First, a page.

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Foreign investors flee Turkey, Ankara’s isolation grows

An exodus of foreign investors has aggravated Turkey’s economic woes and could prove disastrous for the AKP’s political future.
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Turkey’s Justice and Development Party (AKP), in power for almost 18 years, is facing an alarming flight of foreign investors after years of abundant foreign funds that helped the economy grow and the party sustain its rule. The flight has contributed to Turkey’s hard-currency crunch and could prove disastrous for the AKP’s political future.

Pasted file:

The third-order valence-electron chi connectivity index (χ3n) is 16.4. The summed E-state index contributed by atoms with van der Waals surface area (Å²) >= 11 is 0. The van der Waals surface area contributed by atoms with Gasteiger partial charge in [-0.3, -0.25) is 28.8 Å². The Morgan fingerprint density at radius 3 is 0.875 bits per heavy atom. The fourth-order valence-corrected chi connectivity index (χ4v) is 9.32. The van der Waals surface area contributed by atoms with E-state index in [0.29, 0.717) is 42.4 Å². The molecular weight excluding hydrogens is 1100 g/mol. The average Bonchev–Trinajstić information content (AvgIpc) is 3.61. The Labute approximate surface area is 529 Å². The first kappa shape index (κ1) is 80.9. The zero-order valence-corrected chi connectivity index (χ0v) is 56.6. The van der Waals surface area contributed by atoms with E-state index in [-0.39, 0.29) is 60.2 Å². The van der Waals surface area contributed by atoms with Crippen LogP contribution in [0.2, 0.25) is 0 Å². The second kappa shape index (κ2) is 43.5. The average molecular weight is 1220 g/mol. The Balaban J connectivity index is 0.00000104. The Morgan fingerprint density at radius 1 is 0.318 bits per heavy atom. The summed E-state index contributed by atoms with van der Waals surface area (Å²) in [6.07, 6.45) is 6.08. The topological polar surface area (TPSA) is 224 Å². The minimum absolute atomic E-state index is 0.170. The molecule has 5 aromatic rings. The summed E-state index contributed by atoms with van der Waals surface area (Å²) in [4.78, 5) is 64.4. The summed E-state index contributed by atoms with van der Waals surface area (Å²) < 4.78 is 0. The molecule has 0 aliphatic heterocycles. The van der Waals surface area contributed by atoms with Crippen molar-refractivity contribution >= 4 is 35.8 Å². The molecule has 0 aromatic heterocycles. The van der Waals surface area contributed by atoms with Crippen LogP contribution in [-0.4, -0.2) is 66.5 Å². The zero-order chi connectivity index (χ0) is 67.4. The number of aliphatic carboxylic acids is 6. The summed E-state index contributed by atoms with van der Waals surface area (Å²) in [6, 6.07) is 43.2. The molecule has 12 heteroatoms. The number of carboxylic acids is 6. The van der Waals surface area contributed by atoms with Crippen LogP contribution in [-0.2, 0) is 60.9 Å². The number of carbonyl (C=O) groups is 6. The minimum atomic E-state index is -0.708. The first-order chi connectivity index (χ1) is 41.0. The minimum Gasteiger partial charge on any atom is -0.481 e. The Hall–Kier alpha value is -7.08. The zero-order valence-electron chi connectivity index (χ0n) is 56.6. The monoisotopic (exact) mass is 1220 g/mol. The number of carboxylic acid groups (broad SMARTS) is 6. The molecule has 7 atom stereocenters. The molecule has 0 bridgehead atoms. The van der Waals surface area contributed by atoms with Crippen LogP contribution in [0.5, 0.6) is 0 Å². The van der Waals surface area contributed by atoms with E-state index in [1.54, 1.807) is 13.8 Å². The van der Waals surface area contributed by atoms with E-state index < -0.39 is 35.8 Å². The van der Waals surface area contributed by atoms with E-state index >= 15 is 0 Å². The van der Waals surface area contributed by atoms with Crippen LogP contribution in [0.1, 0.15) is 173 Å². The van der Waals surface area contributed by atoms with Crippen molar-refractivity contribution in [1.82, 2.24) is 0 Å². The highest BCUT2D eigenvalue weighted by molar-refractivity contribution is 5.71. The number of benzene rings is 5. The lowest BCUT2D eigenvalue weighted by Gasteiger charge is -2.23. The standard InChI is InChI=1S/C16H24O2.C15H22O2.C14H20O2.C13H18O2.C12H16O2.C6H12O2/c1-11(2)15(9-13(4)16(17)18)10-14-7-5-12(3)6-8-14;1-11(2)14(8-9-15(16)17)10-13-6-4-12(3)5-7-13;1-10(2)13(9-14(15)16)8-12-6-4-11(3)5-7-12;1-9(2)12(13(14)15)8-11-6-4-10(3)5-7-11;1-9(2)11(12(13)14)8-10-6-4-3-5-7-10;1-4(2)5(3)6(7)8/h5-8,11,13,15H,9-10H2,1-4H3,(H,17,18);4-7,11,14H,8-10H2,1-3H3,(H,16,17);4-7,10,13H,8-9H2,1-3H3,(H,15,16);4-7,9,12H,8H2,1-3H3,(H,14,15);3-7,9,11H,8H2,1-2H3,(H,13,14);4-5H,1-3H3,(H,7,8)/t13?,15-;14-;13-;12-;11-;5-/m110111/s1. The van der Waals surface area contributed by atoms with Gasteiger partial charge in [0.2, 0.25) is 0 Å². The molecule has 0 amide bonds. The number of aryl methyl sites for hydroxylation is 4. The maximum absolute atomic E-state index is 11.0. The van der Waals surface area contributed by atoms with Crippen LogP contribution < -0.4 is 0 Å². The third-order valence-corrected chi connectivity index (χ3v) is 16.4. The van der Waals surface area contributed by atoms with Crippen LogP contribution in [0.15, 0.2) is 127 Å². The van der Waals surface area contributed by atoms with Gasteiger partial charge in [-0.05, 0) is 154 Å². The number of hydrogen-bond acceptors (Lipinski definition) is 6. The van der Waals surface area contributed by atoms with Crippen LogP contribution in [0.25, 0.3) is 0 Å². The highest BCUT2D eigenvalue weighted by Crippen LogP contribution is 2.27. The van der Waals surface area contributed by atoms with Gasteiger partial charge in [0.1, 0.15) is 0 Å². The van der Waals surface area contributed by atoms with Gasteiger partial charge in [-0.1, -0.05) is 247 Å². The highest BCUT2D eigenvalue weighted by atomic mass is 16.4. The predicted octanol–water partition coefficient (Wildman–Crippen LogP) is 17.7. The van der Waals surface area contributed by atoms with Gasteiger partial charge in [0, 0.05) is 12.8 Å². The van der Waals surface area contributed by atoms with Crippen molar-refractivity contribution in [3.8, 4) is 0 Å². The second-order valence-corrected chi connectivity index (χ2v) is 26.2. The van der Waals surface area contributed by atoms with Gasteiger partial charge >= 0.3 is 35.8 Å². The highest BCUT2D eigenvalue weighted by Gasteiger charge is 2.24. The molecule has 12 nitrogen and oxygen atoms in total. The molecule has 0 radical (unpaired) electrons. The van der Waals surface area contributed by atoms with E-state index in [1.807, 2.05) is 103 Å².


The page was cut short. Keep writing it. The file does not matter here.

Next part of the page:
What drew investors to Turkey initially was not the AKP rule itself, but a far-reaching economic recovery program, sponsored by the International Monetary Fund, that the previous government had launched after a major crisis in 2001. Global economic trends generated further tailwinds for the AKP and a staggering $525 billion streamed into Turkey over 15 years, including direct investments, stock exchange investments and external loans. This meant an average inflow of $35 billion per year or almost the equivalent of the $41 billion total that Turkey had managed to attract over the 18 years to 2002, when the AKP came to power. 

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